Which brings me to some of my first questions. If an institutionalized system like the Anglican Church of Canada can start to read the writing on the wall and know that it must adapt or die, why does it seem so hard for the education system to read the same graffiti? How do we work to build a learning space where it is safe to be yourself, and not worry about being marked as different – where all are valued for what they bring to the community? What’s worked for you, in trying to create that kind of space? Your thoughts and ideas, as always, are welcome.

Let the sparks fly.

What if…?

bloghop3a

image: Tina Zita

This is the 3rd question in the bloghop series for the #ossemooc on-line book study of George Couros’ book The #innovatorsmindset. Chapter 7, which marks the end of the second section of the book, ends with a series of “What if…?” questions.

image: Lisa Noble (highlights mine)

image: Lisa Noble(highlights mine)

As you can tell from the highlights in the above image, I’ve been thinking more about some of these questions than others. The risk-taking question is one that I’m particularly interested in, and often, frustrated by.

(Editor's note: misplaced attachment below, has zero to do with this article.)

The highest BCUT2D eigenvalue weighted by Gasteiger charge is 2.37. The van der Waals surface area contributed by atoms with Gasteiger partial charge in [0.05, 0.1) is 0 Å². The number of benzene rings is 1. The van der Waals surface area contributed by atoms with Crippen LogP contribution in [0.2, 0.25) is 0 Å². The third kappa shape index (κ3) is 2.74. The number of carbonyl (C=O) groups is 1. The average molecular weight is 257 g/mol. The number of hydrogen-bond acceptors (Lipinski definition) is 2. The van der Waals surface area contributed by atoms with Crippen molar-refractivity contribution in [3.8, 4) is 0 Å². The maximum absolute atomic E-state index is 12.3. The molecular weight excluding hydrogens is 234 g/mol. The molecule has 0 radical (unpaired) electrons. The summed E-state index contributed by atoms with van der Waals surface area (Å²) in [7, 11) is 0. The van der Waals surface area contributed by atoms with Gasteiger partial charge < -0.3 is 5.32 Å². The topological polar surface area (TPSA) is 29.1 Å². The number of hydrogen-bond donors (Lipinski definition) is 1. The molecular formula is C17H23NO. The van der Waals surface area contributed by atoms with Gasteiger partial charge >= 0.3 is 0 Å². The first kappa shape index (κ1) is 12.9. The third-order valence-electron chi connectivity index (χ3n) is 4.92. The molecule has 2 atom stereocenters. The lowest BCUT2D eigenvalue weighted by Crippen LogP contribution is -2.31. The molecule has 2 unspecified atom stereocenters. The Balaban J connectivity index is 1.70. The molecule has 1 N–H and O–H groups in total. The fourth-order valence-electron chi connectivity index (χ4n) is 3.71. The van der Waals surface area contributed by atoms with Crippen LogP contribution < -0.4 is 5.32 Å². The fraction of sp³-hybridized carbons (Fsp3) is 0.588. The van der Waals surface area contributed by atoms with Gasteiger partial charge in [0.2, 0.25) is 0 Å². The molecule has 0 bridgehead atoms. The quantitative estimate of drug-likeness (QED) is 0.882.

I know risk-taking is a huge piece of the puzzle for any learner. I also know it’s an extremely difficult one for me. I’m a gifted student who always played “school” very well, but who shied away from anything that I couldn’t do right the first time. It took the patient coaching of my spouse (also a gifted learner, but one who has always been much more open to learning experientially than I am) to convince me, in my 20’s, that it was okay to not be really good at something the first time, and to allow myself to “risk” in order to gain a new skill. Now, I sometimes see that stance of fear reflected in both my students and my own kids. I try really hard to model my “risking” behaviours and talk about my learning process, at least partly because I’d like to save them the grief and missed opportunities my fear caused me.